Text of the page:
Where the "Keep Calm and Carry On" poster came from

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33 Responses to “Where the "Keep Calm and Carry On" poster came from”

  1. I’ve seen a (clearly very old) plaque bearing the same phrase outside London Bridge train station (round the corner a bit, near the lift exit if I remember correctly) – so I’m a little dubious of this claim.

    EDIT: Of course it’s possible it had a similar but different phrase on it – memory is a bit shaky like that – but I’m pretty sure.

  2. Bodhipaksa says:

    This brought tears to my eyes. In a good way.

  3. Stefan Jones says:

    Very sweet. I’ve seen a few coffee mugs with the poster art around the office.

  4. Tagishsimon says:

    It’s a great bookshop; you should visit, not least to see the authors mural, the light fitting in the waiting room, and sundry other delights. The owners qualify as happy mutants.

    Theirs is not the only copy of the original; others exist. But their claim to fame as first in the business of reproducing it is unassailable.

    Unhappily, there is more. An “unbelievable prat” by the name of Mark Coop has registered “Keep Calm and Carry On” as a EU trademark, and is seeking the same for the US and Canada … and has already forced a number of vendors of KC&CO merchandise off sites like Amazon. See, for instance http://www.theawl.com/2011/10/keep-calm-and-carry-on-trademark-fight … very sad and ugly.

  5. Ito Kagehisa says:

    What a gorgeous bookshop. Almost makes me willing to get on an airplane again!

    @Tagishsimon: FREEDOM IS IN PERIL – DEFEND IT WITH ALL YOUR MIGHT.

  6. My fiancee’s mother lives near here and we go frequently.  Such lovely people.  Such a wonderful place.  Everyone should be able to experience this amazing bookshop and wonder ful people inside.

  7. jmdaly says:

    I have a really intense negative reaction to that poster. I find it trite and oppressive. I think it’s fine to think otherwise and do understand the historical moment it came from but personally I find it almost physically upsetting. I must sound pretty crazy, oh well I’m glad other people can enjoy it and make forcefully uplifting videos about it.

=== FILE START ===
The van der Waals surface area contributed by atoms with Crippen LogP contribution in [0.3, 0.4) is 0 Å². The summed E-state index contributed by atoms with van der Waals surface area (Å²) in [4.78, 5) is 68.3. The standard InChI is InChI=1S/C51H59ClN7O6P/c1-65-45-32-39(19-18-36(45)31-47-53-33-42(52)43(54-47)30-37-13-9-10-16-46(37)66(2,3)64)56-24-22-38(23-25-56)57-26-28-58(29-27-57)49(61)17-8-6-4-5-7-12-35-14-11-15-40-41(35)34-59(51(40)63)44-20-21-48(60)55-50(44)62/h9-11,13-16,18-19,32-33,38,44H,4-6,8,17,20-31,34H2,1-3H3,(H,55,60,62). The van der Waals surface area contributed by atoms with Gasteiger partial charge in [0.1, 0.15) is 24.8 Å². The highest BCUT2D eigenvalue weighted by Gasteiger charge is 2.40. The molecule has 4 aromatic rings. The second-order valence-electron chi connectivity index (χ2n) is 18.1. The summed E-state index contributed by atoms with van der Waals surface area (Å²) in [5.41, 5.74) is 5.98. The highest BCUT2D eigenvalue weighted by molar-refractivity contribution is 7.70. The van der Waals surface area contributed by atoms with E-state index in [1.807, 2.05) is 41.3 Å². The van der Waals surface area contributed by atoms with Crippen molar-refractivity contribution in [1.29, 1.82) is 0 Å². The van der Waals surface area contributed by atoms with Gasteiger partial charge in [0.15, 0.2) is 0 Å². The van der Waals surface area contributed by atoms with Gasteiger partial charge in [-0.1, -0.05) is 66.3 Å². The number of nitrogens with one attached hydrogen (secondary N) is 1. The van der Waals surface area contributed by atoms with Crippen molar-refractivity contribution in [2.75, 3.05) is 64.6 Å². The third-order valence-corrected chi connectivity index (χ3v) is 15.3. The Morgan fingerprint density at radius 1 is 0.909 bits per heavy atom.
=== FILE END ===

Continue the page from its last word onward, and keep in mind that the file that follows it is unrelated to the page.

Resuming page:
•  It does seem a bit Orwellian in tone: You will keep calm, You will carry on! Never mind the victims blitzed to bits on the street, move along!
      I can take it either this way, or the positive way it was intended, so I guess I’m a little more flexible.

      • Timothy Krause says:

        Just don’t talk about the class system, there’s a good bloke . . . yeah, that quietism always disgusted me, and to see it resurrected during the War on Terror: quiet proles, there’s shopping to be done.

      • GIFtheory says:

        I actually have a really positive gut response to it, but that’s mostly because here in the US ca. 2001, our government started a propaganda campaign to the effect of “freak out, yield all your civil liberties to us, and look the other way as we commit unspeakable atrocities in your name”, although they didn’t have the foresight to put that on a sweet poster.

        • I’m totally with you. If the US Government had released this poster with the DOD or DHS seal and followed its spirit, increased our security while being respectful of our rights, and cut way back on the atrocities, I’d be the first one to say GWB was a truly great president.

          And wow, this poster was considered so powerful it was kept in reserve as a propaganda superweapon. I never knew.

    • bkad says:

       I have a really intense negative reaction to that poster. I find it trite and oppressive. 

      This article is the first time I’ve seen the poster (maybe it hasn’t proliferated outside the UK) and that was my reaction too. I thought for sure sure it would be used ironically or satirically to criticize an overbearing and manipulative government. It seems (based on my reading of wikipedia) that most people mean it seriously and inspirationally. That’s great! Whatever works.

      • penguinchris says:

         It has proliferated widely outside the UK. I’ve seen it in the US all over the place in NY and CA, though I admit you might be less likely to find it the further you get from the coasts. I’ve also seen it in Asia and in Canada (which I guess you might expect) and yeah, I saw it in London too.

        Your thought that it would be used ironically or satirically is of course correct – I’ve seen it used that way both in its original form and with altered text.

        I’ve attached an image of the BBC’s James May from his series Man Lab with an example I particularly like (and which I think would be great for the BB shop…): Get Excited and Make Things

    • Beanolini says:

      It’s perhaps more positive if it’s considered in the context of the other posters in the series- “Freedom is in peril, Defend it with all your might” and “Your courage, your cheerfulness, your resolution will bring us victory“.